Your mum was tough at first. Kept saying I was her best friend at school. It drove me nuts! It's not like she had a boyfriend. Just me. And then we had our first kiss. And I understood.
One of my main takeaways from this movie is that hazing in French veterinary school is hella hardcore. Our heroine, lifelong vegetarian Justine, is starting at a vet school which her older sister is already attending, and after one hazing ritual where she is forced to eat raw rabbit kidneys, she descends into a spiral of insatiable hunger (of many kinds, but most especially hunger for raw meat). Filmmaker Julia Ducournau very cleverly gets the audience on Justine's side by putting her into a situation at the very beginning where she is being yelled at and forced to do ridiculous, humiliating things, which compels us as viewers to mentally rebel against it along with her and therefore identify with her. She then spends the next two hours challenging that identification by showing us Justine's cannibalistic impulses and compelling us to see the humanity in them. Heavily influenced by the work of Cronenberg, Ducournau uses the language of body horror to tell a story about growing up and figuring out who you are, and about how doing that changes the way you see the world and your place in it. Not for the squeamish, but a very rewarding watch if you dare. (available on streaming services)
Don't you start using that filthy, little word, "chic."
Whoever invented that ought to be spanked in public.
On the surface, a movie set in the world of high fashion in 1950s London is not a movie I would have expected from the filmmaker behind Hard Eight, Boogie Nights, Magnolia and Inherent Vice. Daniel Day-Lewis (in what he claims will be his final role) plays a renowned fashion designer who has a strict routine and very particular ways of doing things. He's had a series of muses who he eventually discards (usually with a parting gift of one of his gowns), but his latest one, Alma, upsets all that and upends his neatly ordered universe. Anderson is playing a bit in Hitchcock's sandbox here -- the film bears a passing resemblance to Rebecca and maybe a little Rear Window -- but that should not suggest that this is derivative. It feels like an old fashioned movie but the relationship and power dynamics are handled with a modern touch. You already know Daniel Day-Lewis is phenomenal, so I won't belabor that point except to say that he still is. I don't know where Vicky Krieps came from, but I demand to see more of her because she is gobsmackingly great in this, as is the always great Lesley Manville who can take a gesture like pushing her hair behind her ears and give it the oomph of a Rocky montage. There is a wealth of rich detail in the production design and the costumes (the dress pictured above nearly made me cry) and the food. And it's all tied together with an astonishingly beautiful score by Jonny Greenwood. (wide release Jan. 19)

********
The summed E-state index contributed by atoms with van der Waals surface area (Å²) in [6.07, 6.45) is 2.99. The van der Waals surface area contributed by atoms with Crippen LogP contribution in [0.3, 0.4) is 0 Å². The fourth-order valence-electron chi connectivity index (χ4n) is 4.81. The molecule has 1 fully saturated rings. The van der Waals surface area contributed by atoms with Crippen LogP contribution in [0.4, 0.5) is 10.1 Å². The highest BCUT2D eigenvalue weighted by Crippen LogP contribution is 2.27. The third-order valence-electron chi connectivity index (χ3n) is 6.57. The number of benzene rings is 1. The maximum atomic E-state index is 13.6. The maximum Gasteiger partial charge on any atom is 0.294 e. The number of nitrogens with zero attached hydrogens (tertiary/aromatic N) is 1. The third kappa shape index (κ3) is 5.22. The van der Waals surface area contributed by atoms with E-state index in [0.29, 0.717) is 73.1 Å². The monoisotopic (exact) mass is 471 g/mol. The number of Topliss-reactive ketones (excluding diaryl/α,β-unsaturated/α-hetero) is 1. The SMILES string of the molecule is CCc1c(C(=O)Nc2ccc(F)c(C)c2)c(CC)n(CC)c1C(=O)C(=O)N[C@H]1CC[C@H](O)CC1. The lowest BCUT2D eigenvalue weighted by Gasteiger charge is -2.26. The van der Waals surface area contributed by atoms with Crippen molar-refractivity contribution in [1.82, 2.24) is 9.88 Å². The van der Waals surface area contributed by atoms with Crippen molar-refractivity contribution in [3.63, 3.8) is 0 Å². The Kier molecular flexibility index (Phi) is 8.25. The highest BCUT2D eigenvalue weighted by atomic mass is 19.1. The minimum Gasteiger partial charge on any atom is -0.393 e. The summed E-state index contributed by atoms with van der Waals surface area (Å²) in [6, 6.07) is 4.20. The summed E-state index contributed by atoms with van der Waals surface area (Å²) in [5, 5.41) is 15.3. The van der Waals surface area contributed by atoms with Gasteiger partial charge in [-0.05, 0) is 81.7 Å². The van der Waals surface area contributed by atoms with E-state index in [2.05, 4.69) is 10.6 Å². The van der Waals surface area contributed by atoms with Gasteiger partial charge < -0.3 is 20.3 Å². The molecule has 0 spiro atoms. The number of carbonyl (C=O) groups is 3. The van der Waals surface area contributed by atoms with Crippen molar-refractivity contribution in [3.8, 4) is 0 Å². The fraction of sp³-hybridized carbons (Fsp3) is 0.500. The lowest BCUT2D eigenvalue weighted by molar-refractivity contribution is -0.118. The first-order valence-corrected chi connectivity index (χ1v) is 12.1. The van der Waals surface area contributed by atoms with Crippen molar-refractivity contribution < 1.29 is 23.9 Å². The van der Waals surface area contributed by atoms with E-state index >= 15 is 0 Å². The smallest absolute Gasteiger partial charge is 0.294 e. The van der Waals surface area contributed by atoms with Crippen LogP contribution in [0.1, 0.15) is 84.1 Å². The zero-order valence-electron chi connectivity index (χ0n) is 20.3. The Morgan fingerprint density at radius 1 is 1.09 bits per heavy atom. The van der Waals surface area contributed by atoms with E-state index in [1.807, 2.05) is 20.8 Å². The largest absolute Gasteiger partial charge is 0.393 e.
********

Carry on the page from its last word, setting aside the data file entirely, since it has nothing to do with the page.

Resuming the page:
He's a wild creature. We can't ask him to be anything else.
There's a moment in this movie that so thoroughly charmed me that I melted nearly to the floor of the theater. The story is essentially Creature from the Black Lagoon but where the Creature gets the girl. There are so many moments that could have been disastrous and unintentionally funny, but Guillermo del Toro's empathy, imagination and skill as a filmmaker make it work exceedingly well. To the point that I'm confident saying this is his best work to date and is a textbook example of that corny term "movie magic." This movie is about outsiders, and it's incredibly satisfying to watch this band of misfits come together and carry out a heist (not to mention overcome a villain who has a winning ticket in Bigot Bingo). Everyone in this movie shines -- Octavia Spencer, Richard Jenkins, Michael Shannon, Michael Stuhlbarg, Doug Jones -- but none more so than the spectacular Sally Hawkins, whose joy and heart practically bleed onto the screen. (still in theaters)
Only love can save this world. So I stay. I fight, and I give ... for the world I know can be.
This is a movie I needed this year in so many ways. A female-directed, female-centered movie that I could wholeheartedly support, and not just because another one might not get made otherwise, but because it was genuinely good. A movie with a woman hero to whom it does not occur that she shouldn't speak up in a room full of men, to whom it does not occur that she should cover her entire body in clothes that restrict her ability to move so as not to be objectified or be a "distraction," and who cannot fathom a cause so hopeless that it isn't worth fighting for. In a year of "nevertheless, she persisted" and women speaking uncomfortable truths about powerful men, Diana the Wonder Woman is a hero that women desperately needed. And it's incredible to have a film version of her that's iconic in it own right and truly honors who Wonder Woman is. The image above might as well be the symbol for women in 2017.
Go back and listen to the old theme song from the Wonder Woman television show. I would particularly draw your attention to the lyrics "Make a hawk a dove ... stop a war with love ... make a liar tell the truth" and "Stop a bullet cold ... make the Axis fold ... change their minds ... and change the world." I know the wait was ridiculously long for a movie about Wonder Woman, but I think it could hardly have come at a more appropriate time. (available on streaming services)